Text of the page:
When to trash your flash
Should you like it or leave it? Amanda C. Davis, whose flash fiction "My Rest a Stone" opens the anthology Specter Spectacular: 13 Ghostly Tales, and who recently co-authored the collection Wolves and Witches, gives short story writers some tough love:
A couple of weeks ago, my local writers' group issued a flash fiction prompt, and I completely bombed it. I made four wildly different attempts. All were terrible. This isn't unusual; I write a lot of flash fiction, especially prompted or to theme, and I end up retiring most of it right away. This time, when I griped on Twitter about discarding all those bad stories, someone ended up asking: Well, how do you know if your story is a dud?
I don't explicitly use a rubric to decide whether to put a story into circulation or throw it into a locked drawer, but I probably could. Here's the one question I ask myself when I suspect a story isn't working:
Is it really a story?
Most of my stories fail by not actually having all the elements that make a story satisfying and salable. They're oddly easy to skip. I like to use the definition Marion Zimmer Bradley gives in her essay What Is a Short Story?:
A LIKABLE CHARACTER overcomes ALMOST INSUPERABLE ODDS and BY HIS OR HER OWN EFFORTS achieves a WORTHWHILE GOAL.
This is meant to apply to commercial genre short fiction, and a genius can break any guidelines they want, but I write genre and am no genius. I could write reams about the meaning of "likable" in this context, but I take it as "someone you don't hate reading about" -- whether you'd actually want to meet them or not. Writing dark fiction, I also don't believe that achieving the goal is strictly necessary, although I do believe the failure to achieve it should be the climactic point, and that failure should be the character's own fault.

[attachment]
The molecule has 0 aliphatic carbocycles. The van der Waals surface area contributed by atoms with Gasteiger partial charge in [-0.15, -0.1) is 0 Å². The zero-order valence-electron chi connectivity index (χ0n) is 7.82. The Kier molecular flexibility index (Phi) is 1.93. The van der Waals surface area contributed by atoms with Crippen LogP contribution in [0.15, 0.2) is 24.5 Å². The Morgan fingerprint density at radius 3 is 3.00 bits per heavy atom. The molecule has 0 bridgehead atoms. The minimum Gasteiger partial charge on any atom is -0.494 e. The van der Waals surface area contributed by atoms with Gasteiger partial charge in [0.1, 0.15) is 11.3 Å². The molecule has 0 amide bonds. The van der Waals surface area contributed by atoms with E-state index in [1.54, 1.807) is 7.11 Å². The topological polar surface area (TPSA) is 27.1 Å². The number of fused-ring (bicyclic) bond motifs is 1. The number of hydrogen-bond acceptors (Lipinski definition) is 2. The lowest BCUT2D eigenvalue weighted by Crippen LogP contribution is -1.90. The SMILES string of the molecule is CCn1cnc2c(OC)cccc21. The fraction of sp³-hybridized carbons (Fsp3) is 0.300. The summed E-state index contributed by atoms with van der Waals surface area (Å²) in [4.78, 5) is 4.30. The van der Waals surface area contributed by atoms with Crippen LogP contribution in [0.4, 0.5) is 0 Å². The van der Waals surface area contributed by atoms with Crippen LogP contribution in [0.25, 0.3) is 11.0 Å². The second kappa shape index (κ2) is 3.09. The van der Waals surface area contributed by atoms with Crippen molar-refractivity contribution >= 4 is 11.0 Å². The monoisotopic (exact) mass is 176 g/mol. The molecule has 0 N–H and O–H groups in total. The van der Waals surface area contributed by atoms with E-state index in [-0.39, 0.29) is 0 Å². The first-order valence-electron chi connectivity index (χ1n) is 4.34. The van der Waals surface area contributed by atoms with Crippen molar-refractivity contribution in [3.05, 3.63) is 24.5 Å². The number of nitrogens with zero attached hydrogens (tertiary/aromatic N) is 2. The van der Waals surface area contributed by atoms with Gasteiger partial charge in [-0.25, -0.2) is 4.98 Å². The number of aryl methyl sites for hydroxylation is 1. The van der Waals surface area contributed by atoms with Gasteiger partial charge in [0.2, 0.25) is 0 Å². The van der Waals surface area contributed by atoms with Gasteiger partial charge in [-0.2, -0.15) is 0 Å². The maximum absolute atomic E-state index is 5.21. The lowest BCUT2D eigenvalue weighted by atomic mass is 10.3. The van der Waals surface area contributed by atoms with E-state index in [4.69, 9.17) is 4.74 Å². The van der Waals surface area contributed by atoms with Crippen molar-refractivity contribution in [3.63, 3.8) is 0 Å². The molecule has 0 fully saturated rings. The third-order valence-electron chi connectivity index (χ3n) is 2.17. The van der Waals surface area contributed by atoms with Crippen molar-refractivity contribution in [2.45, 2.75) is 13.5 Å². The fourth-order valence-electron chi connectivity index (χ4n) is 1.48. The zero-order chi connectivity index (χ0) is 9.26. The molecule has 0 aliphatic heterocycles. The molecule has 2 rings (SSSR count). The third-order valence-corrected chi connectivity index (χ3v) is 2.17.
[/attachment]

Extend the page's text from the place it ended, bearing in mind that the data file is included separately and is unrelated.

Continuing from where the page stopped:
Personally, my failed stories almost always fall short on the points of ODDS and EFFORTS.
Here's a storyline I write a lot: a character wants something, does what it takes to get it, and succeeds. This isn't a story. There's no opposition -- the "odds" are unimpressive. People following me on Twitter know that I bake a lot, but I only tweet about the disasters. Nobody wants to hear about the time you made a cake according to the recipe and it turned out fine. They want to hear about the time your cat dropped something in the batter.
Here's another storyline I used to write a lot, when I was new and did more horror: something bad happens to a character, who tries to escape, but can't. The problem's not that they fail, but that a) the "odds" didn't initially spring from their own wants or actions, and b) the "goal" is a return to normal. It's hard to make a satisfying narrative out of such tenuous cause-and-effect and such a commonplace goal.
They look like stories: they're about yea long, they're fiction, they're made up of words. They sure feel like stories when I'm writing them. But taken as a whole, they don't hold up.
So if this thing I wrote is not a story, what is it? When I'm able to stand back and really evaluate a failed story, I can usually reframe it as a different form of writing. Maybe it's just a proof-of-concept for an interesting storytelling mechanic. Maybe it's a scenario worth exploring further. Maybe I was just test-running a new character type. I never regret having written what I wrote; something about it must have intrigued me enough to do it. Running a quick eye over Bradley's definition, however, tells me whether to retire it (NEVER to delete it -- nothing's THAT bad) or to send it on into the world.
I rarely manage to "fix" a piece of flash fiction. It's more efficient for me to just write another piece. Speaking of which, I finally got back on that local writers' group prompt. Fifth try, almost done. The main character wants something, and goes for it, but runs into unexpected opposition and has to either overcome the problem or change her goals. Sounds like a story to me.
Amanda C. Davis is a combustion engineer who loves baking, gardening, and low-budget horror films. Her short fiction has appeared in Shock Totem, Orson Scott Card’s InterGalactic Medicine Show, and others. You can follow her on Twitter (@davisac1) or read more of her work at amandacdavis.com.
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